Medico Beauty Skincare Glossary of TermsThe skin is the largest organ of the body. With exposure to weather changes, chemicals and the foods we consume, it’s a great indicator of overall health. Here we bring you our comprehensive glossary of skin terminology. From skincare through to chemicals, through to medical conditions.
Found in many nail-polish removers, acetone is a strong-smelling solvent that works by softening and dissolving the polymer molecules in polishes, gels, and acrylics. It’s very drying to skin and nails, so many removers also contain glycerine moisturisers to counteract its affects.
Often thought to affect young people (average age 11 – 30) as they go through hormonal changes, this is not the case. Adult acne also touches up to 70% of the adult population. Physical manifestations include blackheads, whiteheads, pimples and/or cysts; and lesions, thought to result from the accumulation of keratin proteins, bacteria and oil in hair follicles.
Present in all living organisms, Adenosine is a molecule that plays a critical role in regulating blood flow and providing cells with usable energy. When applied topically, the ingredient can smooth and firm the skin, repair sun damage, and relax wrinkles.
This is a gelatinous sugar molecule derived from sea algae. It has mild anti-oxidant properties and is used as a thickener in makeup, skin-care products, and shampoo.
ALCOHOL (SD ALCOHOL)
Undrinkable ethyl alcohol has many uses in skin care. It delivers other ingredients into the skin and drives them deeper down. In toners and acne products, it can help dissolve oil and temporarily tighten pores. When added to certain moisturizers, like gel-based lotions, it makes them less tacky and helps them dry down faster on the face.
Soothing, water-absorbing algae extract is frequently found in hair and skin products to thicken or make application easier. It's also found in the filmy coating evident in some face masks and peels.
A blend of algae extracts developed and trademarked by the biotech company Solazyme, its main claim to fame is that it firms and brightens skin, whilst minimising wrinkles.
A substance that has an opposite reaction to an acid, it’s capable of neutralising it. This would apply in the case of beauty products like skin toner. Always choose one appropriate for your skin type.
Known for its soothing properties, this chemical moisturises and encourages cell turnover.
A foreign substance that has the capability to trigger allergic reactions: includes pollen, dust mites, animal dander, certain foods, insect venoms, antibiotics, and substances such as latex and rubber.
An acquired sensitivity to a substance with a resulting allergic reaction i.e. redness, itching and/or swelling.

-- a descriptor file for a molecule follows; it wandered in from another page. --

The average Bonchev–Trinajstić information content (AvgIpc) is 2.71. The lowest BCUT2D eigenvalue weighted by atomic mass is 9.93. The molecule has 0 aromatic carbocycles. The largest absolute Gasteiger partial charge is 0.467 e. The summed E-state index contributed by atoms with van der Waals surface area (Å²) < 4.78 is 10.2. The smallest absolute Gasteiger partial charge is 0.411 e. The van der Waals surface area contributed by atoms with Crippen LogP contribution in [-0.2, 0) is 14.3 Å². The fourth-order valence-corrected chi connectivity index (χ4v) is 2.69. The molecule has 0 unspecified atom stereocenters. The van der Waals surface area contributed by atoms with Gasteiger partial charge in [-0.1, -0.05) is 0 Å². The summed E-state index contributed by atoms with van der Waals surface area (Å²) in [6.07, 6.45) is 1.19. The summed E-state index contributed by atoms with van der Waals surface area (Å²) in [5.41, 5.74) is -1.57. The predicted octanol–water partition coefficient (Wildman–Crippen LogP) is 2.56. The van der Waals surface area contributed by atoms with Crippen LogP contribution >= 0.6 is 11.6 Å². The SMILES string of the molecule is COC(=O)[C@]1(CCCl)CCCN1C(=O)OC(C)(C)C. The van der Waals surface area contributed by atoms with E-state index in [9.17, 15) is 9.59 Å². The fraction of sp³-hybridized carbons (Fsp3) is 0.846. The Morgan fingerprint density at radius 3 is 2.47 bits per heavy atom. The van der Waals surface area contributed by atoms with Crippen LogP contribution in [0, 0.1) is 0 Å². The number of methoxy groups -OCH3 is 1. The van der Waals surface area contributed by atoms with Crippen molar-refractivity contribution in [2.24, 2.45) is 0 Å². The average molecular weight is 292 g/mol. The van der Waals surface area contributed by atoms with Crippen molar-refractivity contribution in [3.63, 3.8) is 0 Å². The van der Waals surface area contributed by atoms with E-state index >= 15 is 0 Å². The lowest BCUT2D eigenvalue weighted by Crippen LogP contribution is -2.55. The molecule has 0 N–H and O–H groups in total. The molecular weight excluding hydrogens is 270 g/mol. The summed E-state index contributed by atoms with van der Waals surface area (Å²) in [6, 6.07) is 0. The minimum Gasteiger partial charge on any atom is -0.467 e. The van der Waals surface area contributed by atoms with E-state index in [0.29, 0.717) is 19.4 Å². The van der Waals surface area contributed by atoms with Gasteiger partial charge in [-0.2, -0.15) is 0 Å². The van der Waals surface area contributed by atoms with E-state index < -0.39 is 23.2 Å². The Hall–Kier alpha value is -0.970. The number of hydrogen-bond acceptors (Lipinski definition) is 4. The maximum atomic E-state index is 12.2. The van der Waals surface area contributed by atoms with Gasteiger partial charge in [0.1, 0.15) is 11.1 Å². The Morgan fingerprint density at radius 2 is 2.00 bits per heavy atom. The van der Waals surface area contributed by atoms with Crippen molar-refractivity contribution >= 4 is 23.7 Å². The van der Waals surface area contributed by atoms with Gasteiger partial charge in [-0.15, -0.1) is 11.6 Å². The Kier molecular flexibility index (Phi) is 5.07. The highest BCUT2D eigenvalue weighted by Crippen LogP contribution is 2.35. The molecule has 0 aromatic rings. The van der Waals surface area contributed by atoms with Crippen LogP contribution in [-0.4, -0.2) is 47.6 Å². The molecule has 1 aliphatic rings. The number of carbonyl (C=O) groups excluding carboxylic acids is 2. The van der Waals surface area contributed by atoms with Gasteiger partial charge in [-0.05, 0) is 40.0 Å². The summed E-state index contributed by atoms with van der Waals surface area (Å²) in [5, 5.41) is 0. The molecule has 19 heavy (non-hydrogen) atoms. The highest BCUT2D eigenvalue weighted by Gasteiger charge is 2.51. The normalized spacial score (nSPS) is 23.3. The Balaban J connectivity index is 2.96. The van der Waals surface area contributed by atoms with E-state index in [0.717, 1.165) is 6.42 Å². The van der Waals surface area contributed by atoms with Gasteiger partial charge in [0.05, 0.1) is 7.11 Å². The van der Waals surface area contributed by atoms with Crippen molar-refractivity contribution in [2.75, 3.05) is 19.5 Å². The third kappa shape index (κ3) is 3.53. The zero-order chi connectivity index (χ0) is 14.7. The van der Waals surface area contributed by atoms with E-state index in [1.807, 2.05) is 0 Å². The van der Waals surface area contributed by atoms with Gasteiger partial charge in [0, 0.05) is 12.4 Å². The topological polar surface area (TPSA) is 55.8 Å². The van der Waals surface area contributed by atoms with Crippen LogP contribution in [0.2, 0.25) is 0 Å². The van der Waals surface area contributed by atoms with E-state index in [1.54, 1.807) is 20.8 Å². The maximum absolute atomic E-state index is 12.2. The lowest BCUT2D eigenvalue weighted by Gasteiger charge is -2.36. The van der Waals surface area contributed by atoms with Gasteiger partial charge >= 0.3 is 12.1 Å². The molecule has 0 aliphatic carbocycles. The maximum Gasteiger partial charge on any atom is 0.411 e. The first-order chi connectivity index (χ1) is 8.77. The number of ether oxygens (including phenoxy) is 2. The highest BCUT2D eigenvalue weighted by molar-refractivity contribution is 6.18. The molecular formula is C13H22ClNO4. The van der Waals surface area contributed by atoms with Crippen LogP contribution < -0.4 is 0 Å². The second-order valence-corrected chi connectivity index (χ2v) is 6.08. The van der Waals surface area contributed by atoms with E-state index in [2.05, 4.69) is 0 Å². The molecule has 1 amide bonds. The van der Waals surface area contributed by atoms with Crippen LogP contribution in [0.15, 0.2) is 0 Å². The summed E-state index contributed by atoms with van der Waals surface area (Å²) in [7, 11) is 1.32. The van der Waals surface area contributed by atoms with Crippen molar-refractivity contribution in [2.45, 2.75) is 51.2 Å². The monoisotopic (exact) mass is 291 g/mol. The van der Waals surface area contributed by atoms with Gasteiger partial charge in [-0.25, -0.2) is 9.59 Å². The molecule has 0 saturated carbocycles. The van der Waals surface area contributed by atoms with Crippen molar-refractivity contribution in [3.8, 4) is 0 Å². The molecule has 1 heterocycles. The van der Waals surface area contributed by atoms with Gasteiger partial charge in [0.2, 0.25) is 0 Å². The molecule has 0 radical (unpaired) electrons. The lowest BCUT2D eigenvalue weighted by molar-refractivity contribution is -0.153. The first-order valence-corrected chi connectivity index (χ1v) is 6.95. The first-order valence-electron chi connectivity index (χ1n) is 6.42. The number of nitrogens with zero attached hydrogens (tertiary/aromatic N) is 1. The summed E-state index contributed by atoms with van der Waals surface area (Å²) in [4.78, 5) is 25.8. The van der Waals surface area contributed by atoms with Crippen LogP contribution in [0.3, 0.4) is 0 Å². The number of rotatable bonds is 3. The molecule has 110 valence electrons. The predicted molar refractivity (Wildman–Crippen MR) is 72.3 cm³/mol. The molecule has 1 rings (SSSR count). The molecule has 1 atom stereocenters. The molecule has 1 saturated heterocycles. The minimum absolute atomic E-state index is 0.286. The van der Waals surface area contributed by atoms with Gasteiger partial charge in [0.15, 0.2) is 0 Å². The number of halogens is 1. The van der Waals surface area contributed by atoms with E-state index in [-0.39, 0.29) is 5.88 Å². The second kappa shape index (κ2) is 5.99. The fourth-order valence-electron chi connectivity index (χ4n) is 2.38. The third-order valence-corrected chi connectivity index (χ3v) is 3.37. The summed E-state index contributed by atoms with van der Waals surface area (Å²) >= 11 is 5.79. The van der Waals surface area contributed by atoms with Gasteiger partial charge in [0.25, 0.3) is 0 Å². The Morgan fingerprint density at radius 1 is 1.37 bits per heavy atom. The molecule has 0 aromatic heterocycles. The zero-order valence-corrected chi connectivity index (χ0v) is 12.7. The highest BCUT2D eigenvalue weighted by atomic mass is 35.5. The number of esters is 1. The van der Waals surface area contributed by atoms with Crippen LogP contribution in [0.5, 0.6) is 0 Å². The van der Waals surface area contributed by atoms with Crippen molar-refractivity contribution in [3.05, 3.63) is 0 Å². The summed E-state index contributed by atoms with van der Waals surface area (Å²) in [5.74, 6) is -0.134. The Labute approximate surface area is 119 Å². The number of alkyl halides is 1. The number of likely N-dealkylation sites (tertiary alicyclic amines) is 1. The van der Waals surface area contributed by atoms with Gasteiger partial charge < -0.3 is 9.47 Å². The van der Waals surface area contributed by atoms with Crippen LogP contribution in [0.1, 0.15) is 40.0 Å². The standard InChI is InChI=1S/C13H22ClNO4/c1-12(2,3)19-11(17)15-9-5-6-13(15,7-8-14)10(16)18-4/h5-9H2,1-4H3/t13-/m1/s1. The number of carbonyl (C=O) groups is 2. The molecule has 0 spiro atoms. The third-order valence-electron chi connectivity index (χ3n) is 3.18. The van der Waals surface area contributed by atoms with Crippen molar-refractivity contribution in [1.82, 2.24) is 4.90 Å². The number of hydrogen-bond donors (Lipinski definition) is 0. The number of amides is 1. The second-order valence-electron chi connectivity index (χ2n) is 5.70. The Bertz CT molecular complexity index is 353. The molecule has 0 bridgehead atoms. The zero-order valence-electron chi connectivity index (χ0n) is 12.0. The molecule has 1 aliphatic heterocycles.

An extremely soothing liquid that carries the same pH balance as the skin, it’s also an effective healing agent.
ALPHA HYDROXY ACIDS (AHAS)
These chemicals loosen the fluid that binds surface skin cells together. In turn, this allows dead skin cells to be whisked away. This glue gets denser the older we get, thus slowing down the process of natural cell turnover that reveals younger skin. AHAs are a particularly useful ingredient in anti-aging creams and cleansers.
ALPHA LIPOIC ACID
This fatty acid is found in all cells in the body contributes to skin's smoothness. It dissolves in both fat and water, enabling it to penetrate well into all parts of skin cells.
The skin is supported by collagen and elastin – and amino acids for the building blocks of the proteins that make them up. When skin ages or is exposed to UV light or external toxins, this reduces the level of amino acids in the body – thus, creams containing amino acids may help restore them.
Histamine is a chemical released by the body in an allergic reaction that contributes inflammation. Antihistamine is the medicine used to counteract this i.e Benadryl and hydroxyzine (Atarax). Many may cause drowsiness.
Free radicals can damage cells, and may play a role in heart disease, cancer and other diseases. They are molecules produced when the body breaks down food, or by exposure to external toxins like tobacco smoke or radiation. Antioxidants are substances (like vitamin C) that may protect your cells against the effects of free radicals.
This fast-absorbing, vitamin E-rich extract is a beauty favourite for its ability to moisturize without clogging pores. It also reduces the appearance of fine lines, smooths hair and strengthens nails.
A critical building block of skin collagen and hair keratin, synthetic versions of this wound-healing amino acid are found in anti-aging topical products (as well as sports drinks and oral supplements).
This peptide is marketed as ‘Botox in a cream; because of its apparent ability to temporarily prevent tensing of facial muscles.